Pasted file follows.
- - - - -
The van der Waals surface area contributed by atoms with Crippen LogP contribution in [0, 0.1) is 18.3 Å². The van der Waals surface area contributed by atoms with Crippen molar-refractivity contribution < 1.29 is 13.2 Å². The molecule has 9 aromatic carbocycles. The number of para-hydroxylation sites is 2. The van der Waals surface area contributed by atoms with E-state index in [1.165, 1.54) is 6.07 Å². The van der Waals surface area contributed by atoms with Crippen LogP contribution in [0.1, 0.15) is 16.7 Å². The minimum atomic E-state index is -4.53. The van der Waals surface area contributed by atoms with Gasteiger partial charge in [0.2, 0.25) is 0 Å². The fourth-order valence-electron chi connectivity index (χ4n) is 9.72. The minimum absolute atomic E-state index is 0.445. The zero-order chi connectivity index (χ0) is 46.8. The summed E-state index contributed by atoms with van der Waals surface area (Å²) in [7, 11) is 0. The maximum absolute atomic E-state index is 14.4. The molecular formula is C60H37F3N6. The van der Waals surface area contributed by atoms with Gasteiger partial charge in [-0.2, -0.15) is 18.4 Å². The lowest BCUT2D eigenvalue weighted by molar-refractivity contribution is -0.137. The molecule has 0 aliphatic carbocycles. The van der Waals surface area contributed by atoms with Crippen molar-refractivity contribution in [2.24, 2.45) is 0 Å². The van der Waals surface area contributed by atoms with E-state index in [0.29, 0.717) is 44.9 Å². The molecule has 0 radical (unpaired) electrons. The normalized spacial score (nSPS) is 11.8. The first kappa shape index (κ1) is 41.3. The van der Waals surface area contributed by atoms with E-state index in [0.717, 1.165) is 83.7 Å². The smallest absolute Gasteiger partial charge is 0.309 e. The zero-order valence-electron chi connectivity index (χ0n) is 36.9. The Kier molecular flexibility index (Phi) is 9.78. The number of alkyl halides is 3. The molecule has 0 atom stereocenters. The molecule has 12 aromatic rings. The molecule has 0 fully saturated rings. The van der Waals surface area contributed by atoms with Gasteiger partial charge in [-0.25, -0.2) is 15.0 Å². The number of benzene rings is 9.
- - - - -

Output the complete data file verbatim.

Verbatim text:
The van der Waals surface area contributed by atoms with Crippen LogP contribution in [0, 0.1) is 18.3 Å². The van der Waals surface area contributed by atoms with Crippen molar-refractivity contribution < 1.29 is 13.2 Å². The molecule has 9 aromatic carbocycles. The number of para-hydroxylation sites is 2. The van der Waals surface area contributed by atoms with E-state index in [1.165, 1.54) is 6.07 Å². The van der Waals surface area contributed by atoms with Crippen LogP contribution in [0.1, 0.15) is 16.7 Å². The minimum atomic E-state index is -4.53. The van der Waals surface area contributed by atoms with Gasteiger partial charge in [0.2, 0.25) is 0 Å². The fourth-order valence-electron chi connectivity index (χ4n) is 9.72. The minimum absolute atomic E-state index is 0.445. The zero-order chi connectivity index (χ0) is 46.8. The summed E-state index contributed by atoms with van der Waals surface area (Å²) in [7, 11) is 0. The maximum absolute atomic E-state index is 14.4. The molecular formula is C60H37F3N6. The van der Waals surface area contributed by atoms with Gasteiger partial charge in [-0.2, -0.15) is 18.4 Å². The lowest BCUT2D eigenvalue weighted by molar-refractivity contribution is -0.137. The molecule has 0 aliphatic carbocycles. The van der Waals surface area contributed by atoms with Crippen molar-refractivity contribution in [2.24, 2.45) is 0 Å². The van der Waals surface area contributed by atoms with E-state index in [0.29, 0.717) is 44.9 Å². The molecule has 0 radical (unpaired) electrons. The normalized spacial score (nSPS) is 11.8. The first kappa shape index (κ1) is 41.3. The van der Waals surface area contributed by atoms with E-state index in [0.717, 1.165) is 83.7 Å². The smallest absolute Gasteiger partial charge is 0.309 e. The zero-order valence-electron chi connectivity index (χ0n) is 36.9. The Kier molecular flexibility index (Phi) is 9.78. The number of alkyl halides is 3. The molecule has 0 atom stereocenters. The molecule has 12 aromatic rings. The molecule has 0 fully saturated rings. The van der Waals surface area contributed by atoms with Gasteiger partial charge in [-0.25, -0.2) is 15.0 Å². The number of benzene rings is 9.